A software development competition has been launched that hopes to encourage students to tap into their creative ability on computers.
The Tánaiste and Minister for Education and Skills Mary Coughlan TD has launched the 2011 ‘Scratch Competition’, which gives students the opportunity to understand how software works and how it is built as opposed to simply knowing how to use it.
The contest, which is operated by Lero, the Irish Software Engineering Research Centre, and supported by the Irish Computer Society (ICS), promotes computing and software development at both primary and secondary-school levels.
Interest in computing
Coughlan welcomed the use of this technology in both primary and secondary classrooms and singled out the importance of generating interest in computing.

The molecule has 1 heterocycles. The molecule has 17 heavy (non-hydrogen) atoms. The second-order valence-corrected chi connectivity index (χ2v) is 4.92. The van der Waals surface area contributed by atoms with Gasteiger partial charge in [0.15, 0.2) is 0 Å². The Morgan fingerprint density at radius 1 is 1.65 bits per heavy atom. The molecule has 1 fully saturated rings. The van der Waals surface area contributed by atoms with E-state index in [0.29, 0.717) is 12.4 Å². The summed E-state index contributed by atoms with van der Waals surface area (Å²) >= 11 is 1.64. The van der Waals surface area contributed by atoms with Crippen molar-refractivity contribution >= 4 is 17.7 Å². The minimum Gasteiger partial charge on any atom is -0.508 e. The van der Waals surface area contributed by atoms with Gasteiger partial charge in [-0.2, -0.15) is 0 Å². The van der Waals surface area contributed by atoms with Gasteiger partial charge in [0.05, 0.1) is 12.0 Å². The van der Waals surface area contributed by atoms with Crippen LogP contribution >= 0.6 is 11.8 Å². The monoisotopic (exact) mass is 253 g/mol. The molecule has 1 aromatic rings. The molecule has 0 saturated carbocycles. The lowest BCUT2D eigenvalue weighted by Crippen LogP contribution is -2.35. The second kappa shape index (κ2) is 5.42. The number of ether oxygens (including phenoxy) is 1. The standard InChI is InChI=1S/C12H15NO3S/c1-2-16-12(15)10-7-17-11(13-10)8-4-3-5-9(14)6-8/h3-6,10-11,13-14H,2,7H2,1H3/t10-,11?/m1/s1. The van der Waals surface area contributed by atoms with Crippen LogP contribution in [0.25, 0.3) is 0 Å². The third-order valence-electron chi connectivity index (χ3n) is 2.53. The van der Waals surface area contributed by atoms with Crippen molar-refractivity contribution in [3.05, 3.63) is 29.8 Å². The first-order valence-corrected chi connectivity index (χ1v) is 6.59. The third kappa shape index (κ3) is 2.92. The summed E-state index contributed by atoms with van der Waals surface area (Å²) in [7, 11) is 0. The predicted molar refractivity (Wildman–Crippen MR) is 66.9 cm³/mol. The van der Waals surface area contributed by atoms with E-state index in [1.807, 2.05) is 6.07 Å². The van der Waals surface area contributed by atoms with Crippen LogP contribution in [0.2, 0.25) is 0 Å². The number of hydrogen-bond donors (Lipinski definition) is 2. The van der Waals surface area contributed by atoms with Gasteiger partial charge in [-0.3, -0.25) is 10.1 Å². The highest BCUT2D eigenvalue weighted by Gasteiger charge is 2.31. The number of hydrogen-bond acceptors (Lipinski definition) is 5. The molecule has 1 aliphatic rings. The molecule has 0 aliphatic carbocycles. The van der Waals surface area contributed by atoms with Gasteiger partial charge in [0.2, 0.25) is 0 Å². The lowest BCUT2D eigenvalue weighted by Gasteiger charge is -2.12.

“As we build the knowledge economy and encourage more school leavers to opt for programmes in computing at third level, it is vital that we stimulate an interest in computing through initiatives like the Scratch Competition,” she said.
Developed at MIT, Scratch Software is freely available to students and can help them to combine their problem-solving skills with their ingenuity to create games, animations, stories and simulations.
Jim Friars, CEO of ICS, said, “The computing field has weathered the economic storm better than most. There continues to be strong demand for computing graduates and total employment in the technology sector grew by 6pc last year. This project gives students practical experience of many of the skills required in this interesting, well-rewarded and growing profession.”
Students can register online.
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